Joye DeGoede – A Leap of Faith Leads to Artistic Adventure
Writer Sue Kern-Fleischer
Photography Courtesy of Joye DeGoede, Heidi Huston and Greg Bubb
There’s quite a party going on in painter Joye DeGoede’s studio. Party guests include a zebra eating sweet treats, two monkeys eating cupcakes and a pair of donkeys enjoying a bottle of tequila.
DeGoede’s party guests — which also include bears, bobcats, horses, cows, bunnies, flamingos and hummingbirds — come to life in a whimsical collection of oil paintings that she affectionately named and trademarked “JoyEful Party Animals.”
But it hasn’t always been a party for DeGoede, who also paints colorful florals, architecture and landscapes, as well as portraits, figures and still life paintings. Early in her career, she was much more serious about her subject matter and message. Now she expresses her creativity fully, embracing the positive aspects of life.
DeGoede is one of 140 artists participating in Arizona’s largest and longest-running artist studio tour, Hidden in the Hills, during the last two weekends of November. Coordinated by the nonprofit Sonoran Arts League, this year’s 24th annual, free, self-guided tour takes place at 35 socially-distanced, private studios throughout the scenic Desert Foothills communities of Cave Creek, Carefree and North Scottsdale.
DeGoede will be a guest artist at Joanie Wolter’s Cuvee Art Studio 13 in North Scottsdale. Wolter, a mixed media artist who serves as the event’s co-chair, says it has been a particularly challenging year for artists due to the COVID-19 pandemic.
“We’re excited to move forward with the league’s signature event, especially at a time when art can bring so much joy and healing to the world,” Wolter says. “We’re taking extra steps to ensure the safety of guests at each studio. Other than masks and extra sanitizer, it will be business as usual with our talented, diverse artists sharing their beautiful, creative art.”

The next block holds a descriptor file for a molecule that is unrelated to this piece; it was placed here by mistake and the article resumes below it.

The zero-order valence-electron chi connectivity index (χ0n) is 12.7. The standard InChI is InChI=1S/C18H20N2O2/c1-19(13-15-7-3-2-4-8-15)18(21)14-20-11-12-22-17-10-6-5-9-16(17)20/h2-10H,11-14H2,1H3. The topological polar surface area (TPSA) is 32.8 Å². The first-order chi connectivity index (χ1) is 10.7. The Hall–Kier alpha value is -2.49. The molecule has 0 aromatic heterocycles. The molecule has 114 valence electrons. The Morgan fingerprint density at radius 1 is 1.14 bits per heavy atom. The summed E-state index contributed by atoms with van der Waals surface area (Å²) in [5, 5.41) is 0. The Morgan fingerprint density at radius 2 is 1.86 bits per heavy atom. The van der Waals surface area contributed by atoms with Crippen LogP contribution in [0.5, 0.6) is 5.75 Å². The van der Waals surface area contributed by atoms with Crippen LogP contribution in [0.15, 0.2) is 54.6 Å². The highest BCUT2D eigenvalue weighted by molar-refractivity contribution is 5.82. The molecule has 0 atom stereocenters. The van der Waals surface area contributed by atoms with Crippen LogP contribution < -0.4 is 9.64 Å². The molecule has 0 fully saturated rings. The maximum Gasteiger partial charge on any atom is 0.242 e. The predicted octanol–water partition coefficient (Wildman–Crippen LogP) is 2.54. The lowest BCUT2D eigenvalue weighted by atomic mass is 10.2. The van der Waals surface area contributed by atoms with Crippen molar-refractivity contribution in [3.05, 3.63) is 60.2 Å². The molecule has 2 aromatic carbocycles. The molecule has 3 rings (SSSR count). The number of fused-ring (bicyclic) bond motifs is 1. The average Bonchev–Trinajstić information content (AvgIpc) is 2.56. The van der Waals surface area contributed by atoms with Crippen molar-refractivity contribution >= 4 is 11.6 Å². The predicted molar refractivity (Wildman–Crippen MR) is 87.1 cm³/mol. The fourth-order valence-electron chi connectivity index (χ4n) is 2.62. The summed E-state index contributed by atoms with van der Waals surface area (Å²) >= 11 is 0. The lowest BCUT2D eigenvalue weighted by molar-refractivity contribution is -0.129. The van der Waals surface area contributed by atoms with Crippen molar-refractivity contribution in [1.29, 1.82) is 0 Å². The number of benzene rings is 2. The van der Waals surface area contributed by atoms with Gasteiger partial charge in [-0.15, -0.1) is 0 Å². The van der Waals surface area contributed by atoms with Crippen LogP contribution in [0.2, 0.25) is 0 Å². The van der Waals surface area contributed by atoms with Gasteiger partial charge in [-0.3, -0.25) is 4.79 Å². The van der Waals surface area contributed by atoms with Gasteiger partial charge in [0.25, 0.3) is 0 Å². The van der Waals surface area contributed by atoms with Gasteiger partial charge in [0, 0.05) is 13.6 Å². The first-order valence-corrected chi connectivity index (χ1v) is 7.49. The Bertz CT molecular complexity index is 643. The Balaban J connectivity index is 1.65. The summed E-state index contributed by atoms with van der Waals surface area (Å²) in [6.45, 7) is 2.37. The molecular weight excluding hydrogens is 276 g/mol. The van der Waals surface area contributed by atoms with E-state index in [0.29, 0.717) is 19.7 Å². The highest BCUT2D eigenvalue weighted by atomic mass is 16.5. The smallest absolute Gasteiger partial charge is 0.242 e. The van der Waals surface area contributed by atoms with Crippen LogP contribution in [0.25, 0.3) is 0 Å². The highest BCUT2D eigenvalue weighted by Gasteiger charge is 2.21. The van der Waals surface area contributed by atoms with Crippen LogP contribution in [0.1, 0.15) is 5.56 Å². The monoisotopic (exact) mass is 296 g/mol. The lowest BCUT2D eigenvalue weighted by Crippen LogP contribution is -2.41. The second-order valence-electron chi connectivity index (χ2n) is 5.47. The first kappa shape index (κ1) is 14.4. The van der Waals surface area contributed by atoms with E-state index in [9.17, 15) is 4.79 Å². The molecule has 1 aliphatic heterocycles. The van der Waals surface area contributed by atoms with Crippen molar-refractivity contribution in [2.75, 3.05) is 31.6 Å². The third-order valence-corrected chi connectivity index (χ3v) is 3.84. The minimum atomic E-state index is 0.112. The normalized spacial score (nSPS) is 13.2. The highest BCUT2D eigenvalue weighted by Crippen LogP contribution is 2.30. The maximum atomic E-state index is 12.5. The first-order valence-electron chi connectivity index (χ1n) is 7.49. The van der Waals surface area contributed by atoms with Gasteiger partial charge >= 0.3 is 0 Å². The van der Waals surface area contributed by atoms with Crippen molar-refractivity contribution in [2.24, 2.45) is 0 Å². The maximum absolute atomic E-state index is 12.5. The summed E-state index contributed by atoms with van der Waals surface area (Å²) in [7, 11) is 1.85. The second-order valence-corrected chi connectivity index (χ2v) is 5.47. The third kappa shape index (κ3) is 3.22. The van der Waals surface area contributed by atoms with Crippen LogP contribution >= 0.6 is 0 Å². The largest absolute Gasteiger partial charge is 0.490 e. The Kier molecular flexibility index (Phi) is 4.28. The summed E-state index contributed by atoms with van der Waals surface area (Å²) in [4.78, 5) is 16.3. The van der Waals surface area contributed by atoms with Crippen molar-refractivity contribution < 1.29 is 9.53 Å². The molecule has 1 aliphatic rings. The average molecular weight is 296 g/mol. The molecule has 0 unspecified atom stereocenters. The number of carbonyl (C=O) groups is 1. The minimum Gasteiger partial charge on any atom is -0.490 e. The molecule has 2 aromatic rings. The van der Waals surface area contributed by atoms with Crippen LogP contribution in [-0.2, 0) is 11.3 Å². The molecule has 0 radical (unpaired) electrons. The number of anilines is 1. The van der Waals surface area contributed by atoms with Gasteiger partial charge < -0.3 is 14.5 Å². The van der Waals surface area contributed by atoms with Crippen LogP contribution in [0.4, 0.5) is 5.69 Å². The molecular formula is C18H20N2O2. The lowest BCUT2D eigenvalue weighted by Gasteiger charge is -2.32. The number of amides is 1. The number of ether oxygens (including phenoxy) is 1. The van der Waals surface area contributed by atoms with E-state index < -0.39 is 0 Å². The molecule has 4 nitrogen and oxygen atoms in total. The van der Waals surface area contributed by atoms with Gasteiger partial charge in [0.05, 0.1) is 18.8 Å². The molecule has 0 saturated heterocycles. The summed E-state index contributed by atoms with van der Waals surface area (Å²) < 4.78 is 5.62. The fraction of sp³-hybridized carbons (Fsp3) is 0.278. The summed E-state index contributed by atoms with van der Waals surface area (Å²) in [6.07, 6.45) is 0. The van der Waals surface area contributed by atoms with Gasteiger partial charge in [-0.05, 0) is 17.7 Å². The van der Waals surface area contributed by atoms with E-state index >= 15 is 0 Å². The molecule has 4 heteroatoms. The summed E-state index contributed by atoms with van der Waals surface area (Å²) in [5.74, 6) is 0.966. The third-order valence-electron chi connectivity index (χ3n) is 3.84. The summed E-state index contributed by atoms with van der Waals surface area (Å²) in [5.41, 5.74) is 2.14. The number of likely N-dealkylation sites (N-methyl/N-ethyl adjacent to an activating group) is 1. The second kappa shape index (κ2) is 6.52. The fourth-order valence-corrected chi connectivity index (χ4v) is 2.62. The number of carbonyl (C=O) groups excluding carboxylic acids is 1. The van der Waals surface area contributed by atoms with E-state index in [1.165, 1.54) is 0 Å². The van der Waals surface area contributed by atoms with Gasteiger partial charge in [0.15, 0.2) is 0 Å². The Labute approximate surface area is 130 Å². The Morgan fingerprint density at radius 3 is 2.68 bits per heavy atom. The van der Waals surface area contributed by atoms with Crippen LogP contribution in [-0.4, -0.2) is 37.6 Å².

DeGoede grew up in Provo, Utah at a time when art was not offered in her school.
“I was very creative as a child and I was fortunate in that my parents recognized my passion for art,” DeGoede says. “I began taking art classes from the acclaimed painter Carol Harding when I was 11 years old. My mother would drive me 45 miles to her studio in Pleasant Grove every Thursday until I was 18.”
Harding — a realism painter — became DeGoede’s mentor, teaching her valuable lessons about painting landscape, still life and figurative oils.
Later, while attending Westminster College in Salt Lake City, DeGoede found another mentor in her art teacher — renowned painter Don Doxey, who is best known for his photo-real western still life paintings.
“I was fortunate to grow up in an area that was hot in the arts, but we didn’t know it at the time,” DeGoede says.
DeGoede graduated from college with a Bachelor of Science degree in fine art with an emphasis in medical illustration. She also holds an associate degree in commercial and graphic art.
Her decision to study medical illustration paid off as she credits her knowledge of anatomy with her success painting people and animals.
“I never paint something I don’t know,” DeGoede says. “If I’m not familiar with a subject, I become obsessive studying it.”
After college, DeGoede aspired to work full-time as a professional artist. However, she moved to Arizona in 1983 and, a decade later, she was a single mother working as a teacher at Northwest Community Christian School.
“I thought I had to kiss my art dreams goodbye,” she says. “But even then, I never stopped creating. I would get up at 4 a.m. or stay up until 2 a.m. drawing or painting. During most lunch hours, I would draw with pencil, pen and ink. I was struggling to make ends meet but I never gave up on my art.”
DeGoede continued to teach elementary and secondary school, moving from her first job at the private Christian school to Deer Valley Unified School District in 1997. She transferred to Cave Creek Unified School District in 2001. She also remarried and began devoting more time to her art, becoming a member of the Sonoran Arts League in 2000.